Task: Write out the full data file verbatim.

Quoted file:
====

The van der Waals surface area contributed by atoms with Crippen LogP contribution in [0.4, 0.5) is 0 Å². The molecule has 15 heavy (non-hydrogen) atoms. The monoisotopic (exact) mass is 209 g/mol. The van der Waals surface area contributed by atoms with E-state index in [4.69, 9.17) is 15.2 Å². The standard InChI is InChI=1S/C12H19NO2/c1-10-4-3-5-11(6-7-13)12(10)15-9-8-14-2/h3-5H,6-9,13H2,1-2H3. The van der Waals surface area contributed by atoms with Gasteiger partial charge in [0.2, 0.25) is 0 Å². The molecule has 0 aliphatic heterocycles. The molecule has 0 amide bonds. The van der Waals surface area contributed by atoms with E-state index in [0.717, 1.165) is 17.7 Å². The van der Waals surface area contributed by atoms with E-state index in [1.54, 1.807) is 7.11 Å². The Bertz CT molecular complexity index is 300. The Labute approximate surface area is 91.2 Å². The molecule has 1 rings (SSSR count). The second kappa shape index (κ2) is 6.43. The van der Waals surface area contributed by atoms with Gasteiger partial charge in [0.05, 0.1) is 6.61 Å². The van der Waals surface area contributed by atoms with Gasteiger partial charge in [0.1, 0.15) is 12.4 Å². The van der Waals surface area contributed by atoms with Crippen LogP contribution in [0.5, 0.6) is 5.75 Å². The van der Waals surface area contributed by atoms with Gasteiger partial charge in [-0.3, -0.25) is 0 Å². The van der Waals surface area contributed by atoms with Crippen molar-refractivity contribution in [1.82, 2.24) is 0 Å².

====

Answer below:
The van der Waals surface area contributed by atoms with Crippen LogP contribution in [0.4, 0.5) is 0 Å². The molecule has 15 heavy (non-hydrogen) atoms. The monoisotopic (exact) mass is 209 g/mol. The van der Waals surface area contributed by atoms with E-state index in [4.69, 9.17) is 15.2 Å². The standard InChI is InChI=1S/C12H19NO2/c1-10-4-3-5-11(6-7-13)12(10)15-9-8-14-2/h3-5H,6-9,13H2,1-2H3. The van der Waals surface area contributed by atoms with Gasteiger partial charge in [0.2, 0.25) is 0 Å². The molecule has 0 aliphatic heterocycles. The molecule has 0 amide bonds. The van der Waals surface area contributed by atoms with E-state index in [0.717, 1.165) is 17.7 Å². The van der Waals surface area contributed by atoms with E-state index in [1.54, 1.807) is 7.11 Å². The Bertz CT molecular complexity index is 300. The Labute approximate surface area is 91.2 Å². The molecule has 1 rings (SSSR count). The second kappa shape index (κ2) is 6.43. The van der Waals surface area contributed by atoms with Gasteiger partial charge in [0.05, 0.1) is 6.61 Å². The van der Waals surface area contributed by atoms with Gasteiger partial charge in [0.1, 0.15) is 12.4 Å². The van der Waals surface area contributed by atoms with Crippen LogP contribution in [0.5, 0.6) is 5.75 Å². The van der Waals surface area contributed by atoms with Gasteiger partial charge in [-0.3, -0.25) is 0 Å². The van der Waals surface area contributed by atoms with Crippen molar-refractivity contribution in [1.82, 2.24) is 0 Å².